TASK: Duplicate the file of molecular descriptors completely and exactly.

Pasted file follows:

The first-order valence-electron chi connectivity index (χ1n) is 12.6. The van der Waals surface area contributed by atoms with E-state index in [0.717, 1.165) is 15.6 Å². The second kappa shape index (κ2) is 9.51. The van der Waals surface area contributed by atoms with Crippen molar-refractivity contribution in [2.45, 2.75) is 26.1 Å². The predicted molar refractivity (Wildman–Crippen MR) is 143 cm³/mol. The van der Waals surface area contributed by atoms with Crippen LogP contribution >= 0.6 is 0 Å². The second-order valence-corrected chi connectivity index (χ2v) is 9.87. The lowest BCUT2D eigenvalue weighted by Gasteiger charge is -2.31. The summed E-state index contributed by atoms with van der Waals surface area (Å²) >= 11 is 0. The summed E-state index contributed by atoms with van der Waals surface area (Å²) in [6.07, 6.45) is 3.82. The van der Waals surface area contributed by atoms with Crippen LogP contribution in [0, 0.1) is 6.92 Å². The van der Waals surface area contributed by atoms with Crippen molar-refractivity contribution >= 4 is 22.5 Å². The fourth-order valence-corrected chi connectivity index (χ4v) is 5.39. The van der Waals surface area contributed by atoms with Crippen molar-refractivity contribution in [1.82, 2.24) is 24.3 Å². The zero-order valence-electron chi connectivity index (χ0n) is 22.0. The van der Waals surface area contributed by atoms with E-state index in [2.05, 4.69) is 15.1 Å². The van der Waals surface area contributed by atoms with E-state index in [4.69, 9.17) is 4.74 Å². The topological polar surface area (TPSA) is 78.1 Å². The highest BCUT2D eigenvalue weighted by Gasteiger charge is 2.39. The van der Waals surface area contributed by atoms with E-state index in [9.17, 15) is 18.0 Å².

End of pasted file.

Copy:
The first-order valence-electron chi connectivity index (χ1n) is 12.6. The van der Waals surface area contributed by atoms with E-state index in [0.717, 1.165) is 15.6 Å². The second kappa shape index (κ2) is 9.51. The van der Waals surface area contributed by atoms with Crippen molar-refractivity contribution in [2.45, 2.75) is 26.1 Å². The predicted molar refractivity (Wildman–Crippen MR) is 143 cm³/mol. The van der Waals surface area contributed by atoms with Crippen LogP contribution >= 0.6 is 0 Å². The second-order valence-corrected chi connectivity index (χ2v) is 9.87. The lowest BCUT2D eigenvalue weighted by Gasteiger charge is -2.31. The summed E-state index contributed by atoms with van der Waals surface area (Å²) >= 11 is 0. The summed E-state index contributed by atoms with van der Waals surface area (Å²) in [6.07, 6.45) is 3.82. The van der Waals surface area contributed by atoms with Crippen LogP contribution in [0, 0.1) is 6.92 Å². The van der Waals surface area contributed by atoms with Crippen molar-refractivity contribution >= 4 is 22.5 Å². The fourth-order valence-corrected chi connectivity index (χ4v) is 5.39. The van der Waals surface area contributed by atoms with Crippen molar-refractivity contribution in [1.82, 2.24) is 24.3 Å². The zero-order valence-electron chi connectivity index (χ0n) is 22.0. The van der Waals surface area contributed by atoms with E-state index in [2.05, 4.69) is 15.1 Å². The van der Waals surface area contributed by atoms with E-state index in [4.69, 9.17) is 4.74 Å². The topological polar surface area (TPSA) is 78.1 Å². The highest BCUT2D eigenvalue weighted by Gasteiger charge is 2.39. The van der Waals surface area contributed by atoms with E-state index in [9.17, 15) is 18.0 Å².